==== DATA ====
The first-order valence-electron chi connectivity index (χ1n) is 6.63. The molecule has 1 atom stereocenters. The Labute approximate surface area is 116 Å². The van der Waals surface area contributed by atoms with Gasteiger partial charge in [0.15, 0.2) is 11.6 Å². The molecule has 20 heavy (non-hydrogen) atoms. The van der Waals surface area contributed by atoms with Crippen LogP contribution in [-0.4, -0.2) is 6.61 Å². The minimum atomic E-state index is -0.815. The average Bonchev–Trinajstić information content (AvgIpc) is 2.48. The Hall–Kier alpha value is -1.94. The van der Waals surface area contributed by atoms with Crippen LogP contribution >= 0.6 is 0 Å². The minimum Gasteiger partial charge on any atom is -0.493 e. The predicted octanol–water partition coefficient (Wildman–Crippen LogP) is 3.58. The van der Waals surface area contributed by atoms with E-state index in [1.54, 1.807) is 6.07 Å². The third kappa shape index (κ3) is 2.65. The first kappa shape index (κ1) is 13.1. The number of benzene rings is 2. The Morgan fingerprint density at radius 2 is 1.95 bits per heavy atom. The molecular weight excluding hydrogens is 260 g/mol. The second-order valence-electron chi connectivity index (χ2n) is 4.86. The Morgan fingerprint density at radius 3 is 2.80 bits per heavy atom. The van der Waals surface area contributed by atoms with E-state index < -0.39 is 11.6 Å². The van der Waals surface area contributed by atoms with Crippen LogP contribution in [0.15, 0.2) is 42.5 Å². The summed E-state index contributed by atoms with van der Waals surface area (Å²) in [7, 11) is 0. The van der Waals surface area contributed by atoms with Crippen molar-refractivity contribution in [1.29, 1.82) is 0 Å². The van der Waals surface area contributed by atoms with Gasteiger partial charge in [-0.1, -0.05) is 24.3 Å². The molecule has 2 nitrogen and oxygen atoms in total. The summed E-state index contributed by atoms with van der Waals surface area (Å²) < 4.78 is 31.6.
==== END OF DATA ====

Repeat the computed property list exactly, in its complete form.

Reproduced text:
The first-order valence-electron chi connectivity index (χ1n) is 6.63. The molecule has 1 atom stereocenters. The Labute approximate surface area is 116 Å². The van der Waals surface area contributed by atoms with Gasteiger partial charge in [0.15, 0.2) is 11.6 Å². The molecule has 20 heavy (non-hydrogen) atoms. The van der Waals surface area contributed by atoms with Crippen LogP contribution in [-0.4, -0.2) is 6.61 Å². The minimum atomic E-state index is -0.815. The average Bonchev–Trinajstić information content (AvgIpc) is 2.48. The Hall–Kier alpha value is -1.94. The van der Waals surface area contributed by atoms with Crippen LogP contribution >= 0.6 is 0 Å². The minimum Gasteiger partial charge on any atom is -0.493 e. The predicted octanol–water partition coefficient (Wildman–Crippen LogP) is 3.58. The van der Waals surface area contributed by atoms with E-state index in [1.54, 1.807) is 6.07 Å². The third kappa shape index (κ3) is 2.65. The first kappa shape index (κ1) is 13.1. The number of benzene rings is 2. The Morgan fingerprint density at radius 2 is 1.95 bits per heavy atom. The molecular weight excluding hydrogens is 260 g/mol. The second-order valence-electron chi connectivity index (χ2n) is 4.86. The Morgan fingerprint density at radius 3 is 2.80 bits per heavy atom. The van der Waals surface area contributed by atoms with E-state index < -0.39 is 11.6 Å². The van der Waals surface area contributed by atoms with Crippen LogP contribution in [0.15, 0.2) is 42.5 Å². The summed E-state index contributed by atoms with van der Waals surface area (Å²) in [7, 11) is 0. The van der Waals surface area contributed by atoms with Crippen molar-refractivity contribution in [1.29, 1.82) is 0 Å². The van der Waals surface area contributed by atoms with Gasteiger partial charge in [-0.1, -0.05) is 24.3 Å². The molecule has 2 nitrogen and oxygen atoms in total. The summed E-state index contributed by atoms with van der Waals surface area (Å²) < 4.78 is 31.6.